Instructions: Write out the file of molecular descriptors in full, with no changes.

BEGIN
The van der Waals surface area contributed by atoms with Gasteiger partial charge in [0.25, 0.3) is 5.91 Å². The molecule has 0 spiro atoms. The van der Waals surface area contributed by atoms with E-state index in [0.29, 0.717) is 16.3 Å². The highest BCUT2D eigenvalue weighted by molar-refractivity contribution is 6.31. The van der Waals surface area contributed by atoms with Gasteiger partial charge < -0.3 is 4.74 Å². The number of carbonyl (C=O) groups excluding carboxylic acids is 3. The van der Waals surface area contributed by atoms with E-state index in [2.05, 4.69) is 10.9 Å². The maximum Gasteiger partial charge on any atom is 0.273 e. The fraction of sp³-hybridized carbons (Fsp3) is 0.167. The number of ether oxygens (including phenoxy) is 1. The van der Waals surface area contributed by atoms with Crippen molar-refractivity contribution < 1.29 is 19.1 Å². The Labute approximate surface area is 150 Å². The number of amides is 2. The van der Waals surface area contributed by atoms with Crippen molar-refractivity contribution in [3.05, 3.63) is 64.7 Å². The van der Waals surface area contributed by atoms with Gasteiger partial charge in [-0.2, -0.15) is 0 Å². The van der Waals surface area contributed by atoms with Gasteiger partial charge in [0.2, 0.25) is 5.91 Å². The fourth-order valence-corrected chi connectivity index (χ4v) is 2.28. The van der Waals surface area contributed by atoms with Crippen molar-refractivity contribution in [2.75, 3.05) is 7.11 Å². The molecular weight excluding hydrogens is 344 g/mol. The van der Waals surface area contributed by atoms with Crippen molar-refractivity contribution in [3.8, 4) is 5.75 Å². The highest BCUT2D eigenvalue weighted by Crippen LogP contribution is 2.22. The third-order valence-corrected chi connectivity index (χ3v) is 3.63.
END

The van der Waals surface area contributed by atoms with Gasteiger partial charge in [0.25, 0.3) is 5.91 Å². The molecule has 0 spiro atoms. The van der Waals surface area contributed by atoms with E-state index in [0.29, 0.717) is 16.3 Å². The highest BCUT2D eigenvalue weighted by molar-refractivity contribution is 6.31. The van der Waals surface area contributed by atoms with Gasteiger partial charge < -0.3 is 4.74 Å². The number of carbonyl (C=O) groups excluding carboxylic acids is 3. The van der Waals surface area contributed by atoms with E-state index in [2.05, 4.69) is 10.9 Å². The maximum Gasteiger partial charge on any atom is 0.273 e. The fraction of sp³-hybridized carbons (Fsp3) is 0.167. The number of ether oxygens (including phenoxy) is 1. The van der Waals surface area contributed by atoms with Crippen molar-refractivity contribution < 1.29 is 19.1 Å². The Labute approximate surface area is 150 Å². The number of amides is 2. The van der Waals surface area contributed by atoms with Crippen molar-refractivity contribution in [3.05, 3.63) is 64.7 Å². The van der Waals surface area contributed by atoms with Gasteiger partial charge in [-0.2, -0.15) is 0 Å². The van der Waals surface area contributed by atoms with Gasteiger partial charge in [0.2, 0.25) is 5.91 Å². The fourth-order valence-corrected chi connectivity index (χ4v) is 2.28. The van der Waals surface area contributed by atoms with Crippen molar-refractivity contribution in [2.75, 3.05) is 7.11 Å². The molecular weight excluding hydrogens is 344 g/mol. The van der Waals surface area contributed by atoms with Crippen molar-refractivity contribution in [3.8, 4) is 5.75 Å². The highest BCUT2D eigenvalue weighted by Crippen LogP contribution is 2.22. The third-order valence-corrected chi connectivity index (χ3v) is 3.63.